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Astronomers "Check the Prescription" of a Cosmic Lens

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Distant exploding stars observed by NASA’s Hubble Space Telescope are providing astronomers with a powerful tool. Using these supernovae, which act as natural “cosmic lenses,” astronomers can capture a magnified view of the remote universe.

SN-L2

This image underscores the transient nature of exploding stars. It shows the heart of a cluster of galaxies called MACSJ1720+35. The galaxy cluster is so massive that its gravity distorts, brightens, and magnifies light from more distant objects behind it. The small white box at upper right marks the location of an exploding star called a supernova, located behind the cluster. An enlarged view of the supernova, catalogued as SCP/SN-L2, is shown in the inset image at top right, taken during July 2012. The inset image at top left, taken in March 2012, shows the same region before the supernova blast. To make the image, which was captured by  captured by NASA’s Hubble Space Telescope, astronomers combined observations taken in visible and near-infrared light with Hubble’s Advanced Camera for Surveys and Wide Field Camera 3 to make the image. 

Credit: NASA, ESA, S. Perlmutter (UC Berkeley, LBNL), A. Koekemoer (STScI), M. Postman (STScI), A. Riess (STScI/JHU), J. Nordin (LBNL, UC Berkeley), D. Rubin (Florida State), and C. McCully (Rutgers University)


Two teams of astronomers working independently, including Or Graur, an assistant research scientist at Johns Hopkins University and a research associate in the Museum’s Department of Astrophysics, have found three such exploding stars, called supernovae, far behind massive clusters of galaxies.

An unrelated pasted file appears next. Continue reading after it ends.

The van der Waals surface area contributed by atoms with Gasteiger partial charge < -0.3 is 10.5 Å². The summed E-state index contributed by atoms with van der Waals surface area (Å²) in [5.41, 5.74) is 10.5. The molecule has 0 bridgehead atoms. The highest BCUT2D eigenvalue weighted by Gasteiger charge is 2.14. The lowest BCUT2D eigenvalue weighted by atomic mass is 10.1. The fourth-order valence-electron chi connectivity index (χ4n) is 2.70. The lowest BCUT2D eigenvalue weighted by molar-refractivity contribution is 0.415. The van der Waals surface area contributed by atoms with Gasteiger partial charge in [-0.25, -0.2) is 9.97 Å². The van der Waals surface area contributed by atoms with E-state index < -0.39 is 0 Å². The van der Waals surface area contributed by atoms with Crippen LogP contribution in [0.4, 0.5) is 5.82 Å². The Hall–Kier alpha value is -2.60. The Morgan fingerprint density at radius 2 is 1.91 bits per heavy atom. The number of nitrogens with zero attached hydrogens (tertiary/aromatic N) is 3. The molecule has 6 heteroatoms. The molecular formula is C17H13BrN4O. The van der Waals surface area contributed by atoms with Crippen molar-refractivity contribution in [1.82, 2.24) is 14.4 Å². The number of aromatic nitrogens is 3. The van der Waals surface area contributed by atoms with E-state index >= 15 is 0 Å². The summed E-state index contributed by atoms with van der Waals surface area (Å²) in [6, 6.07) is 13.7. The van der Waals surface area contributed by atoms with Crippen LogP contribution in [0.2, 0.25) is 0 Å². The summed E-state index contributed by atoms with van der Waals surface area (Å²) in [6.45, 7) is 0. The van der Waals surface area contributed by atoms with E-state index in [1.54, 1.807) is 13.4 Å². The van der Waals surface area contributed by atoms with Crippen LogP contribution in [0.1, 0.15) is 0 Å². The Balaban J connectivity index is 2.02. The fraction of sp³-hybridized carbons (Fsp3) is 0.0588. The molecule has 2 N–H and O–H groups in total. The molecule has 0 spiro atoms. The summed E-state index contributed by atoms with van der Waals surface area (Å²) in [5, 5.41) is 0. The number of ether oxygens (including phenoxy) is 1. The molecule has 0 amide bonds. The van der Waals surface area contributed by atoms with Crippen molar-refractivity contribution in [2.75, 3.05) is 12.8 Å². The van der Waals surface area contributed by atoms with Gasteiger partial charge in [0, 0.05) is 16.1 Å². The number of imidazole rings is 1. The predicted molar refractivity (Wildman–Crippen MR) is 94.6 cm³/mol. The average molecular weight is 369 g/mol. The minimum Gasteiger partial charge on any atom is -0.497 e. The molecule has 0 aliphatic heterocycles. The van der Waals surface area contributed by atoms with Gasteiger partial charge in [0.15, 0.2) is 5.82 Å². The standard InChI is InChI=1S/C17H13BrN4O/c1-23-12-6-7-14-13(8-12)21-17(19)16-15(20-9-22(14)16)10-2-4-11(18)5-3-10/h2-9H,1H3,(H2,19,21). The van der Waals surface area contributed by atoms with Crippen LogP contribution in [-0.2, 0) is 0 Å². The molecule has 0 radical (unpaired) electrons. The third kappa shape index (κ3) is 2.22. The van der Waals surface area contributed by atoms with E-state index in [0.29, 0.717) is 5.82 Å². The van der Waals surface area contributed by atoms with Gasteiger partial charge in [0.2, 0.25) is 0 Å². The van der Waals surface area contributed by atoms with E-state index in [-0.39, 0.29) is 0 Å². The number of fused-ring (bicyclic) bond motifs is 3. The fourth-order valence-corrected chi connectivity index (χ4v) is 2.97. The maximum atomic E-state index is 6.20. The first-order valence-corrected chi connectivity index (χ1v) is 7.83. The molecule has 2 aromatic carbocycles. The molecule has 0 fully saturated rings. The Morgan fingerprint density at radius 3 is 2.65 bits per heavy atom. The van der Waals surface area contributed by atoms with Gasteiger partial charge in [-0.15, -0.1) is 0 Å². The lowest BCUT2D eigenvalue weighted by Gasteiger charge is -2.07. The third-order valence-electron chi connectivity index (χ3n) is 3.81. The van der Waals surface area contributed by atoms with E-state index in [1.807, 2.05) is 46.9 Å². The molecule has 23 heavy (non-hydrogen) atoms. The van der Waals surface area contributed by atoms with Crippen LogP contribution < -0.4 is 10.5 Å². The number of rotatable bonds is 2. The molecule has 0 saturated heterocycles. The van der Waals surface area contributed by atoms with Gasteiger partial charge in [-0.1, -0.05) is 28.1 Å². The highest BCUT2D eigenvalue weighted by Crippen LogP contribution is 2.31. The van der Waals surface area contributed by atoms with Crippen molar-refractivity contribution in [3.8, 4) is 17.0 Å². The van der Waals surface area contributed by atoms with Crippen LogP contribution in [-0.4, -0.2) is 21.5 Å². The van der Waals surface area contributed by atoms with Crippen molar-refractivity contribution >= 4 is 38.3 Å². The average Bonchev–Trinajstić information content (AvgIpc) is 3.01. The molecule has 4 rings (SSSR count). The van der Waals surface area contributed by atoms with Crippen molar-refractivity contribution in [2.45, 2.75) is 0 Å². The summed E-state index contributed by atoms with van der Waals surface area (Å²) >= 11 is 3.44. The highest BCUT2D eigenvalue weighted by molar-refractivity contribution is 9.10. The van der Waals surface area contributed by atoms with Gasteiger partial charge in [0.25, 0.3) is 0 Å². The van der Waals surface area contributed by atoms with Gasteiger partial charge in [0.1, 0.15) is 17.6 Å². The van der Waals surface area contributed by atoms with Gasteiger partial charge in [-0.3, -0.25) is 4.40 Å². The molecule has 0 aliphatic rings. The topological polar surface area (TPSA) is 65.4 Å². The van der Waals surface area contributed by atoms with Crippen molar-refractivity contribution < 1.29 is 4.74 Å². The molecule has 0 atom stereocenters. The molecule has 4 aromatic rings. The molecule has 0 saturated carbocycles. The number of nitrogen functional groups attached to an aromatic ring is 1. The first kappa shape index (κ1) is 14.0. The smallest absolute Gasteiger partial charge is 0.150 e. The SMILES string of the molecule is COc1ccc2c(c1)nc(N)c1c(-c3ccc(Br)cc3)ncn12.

Their light was amplified and brightened by the immense gravity of the foreground clusters in a phenomenon called gravitational lensing. This effect is similar to a glass lens bending light to form an image. Astronomers use the gravitational-lensing technique to search for distant objects that might otherwise be too faint to see, even with today’s largest telescopes.

SN Didius

This image shows the heart of a cluster of galaxies called RXJ1532.9+3021. It was taken in visible and near-infrared light by NASA’s Hubble Space Telescope. The galaxy cluster is so massive that its gravity distorts, brightens, and magnifies 
light from more distant objects behind it, an effect called gravitational lensing. The small white box at upper right marks the location of an exploding star called a supernova, located far behind the cluster. An enlarged view of the supernova, nicknamed Didius after the Roman emperor Didius Julianus, is shown in the inset image at top right, taken on March 16, 2012. The supernova is the white dot in the center of the image and is seen as it appeared 7 billion years ago. The bright blob at upper left is the core of the host galaxy. The inset image at top left, taken in February 2012, shows the same region before the supernova blast. The supernova is a member of a special group of exploding stars called Type Ia, prized by astronomers because they provide a consistent level of peak brightness that makes them reliable for making distance estimates. Both inset images were taken in visible light with Hubble’s Advanced Camera for Surveys. The image of the galaxy cluster was taken between February and April 2012 by Hubble’s Wide Field Camera 3 and Advanced Camera for Surveys.

Credit: NASA, ESA, C. McCully (Rutgers University), A. Koekemoer (STScI), M. Postman (STScI), A. Riess (STScI/JHU), S. Perlmutter (UC Berkeley, LBNL), J. Nordin (LBNL, UC Berkeley), and D. Rubin (Florida State)


Astronomers from the Supernova Cosmology Project and the Cluster Lensing And Supernova survey with Hubble (CLASH) are using these supernovae in a new method to check the predicted magnification, or prescription, of the gravitational lenses.

Luckily, two and possibly all three of the supernovae appear to be a special type of exploding star called Type Ia supernovae, prized by astronomers because they provide a consistent level of peak brightness that makes them reliable for making distance estimates.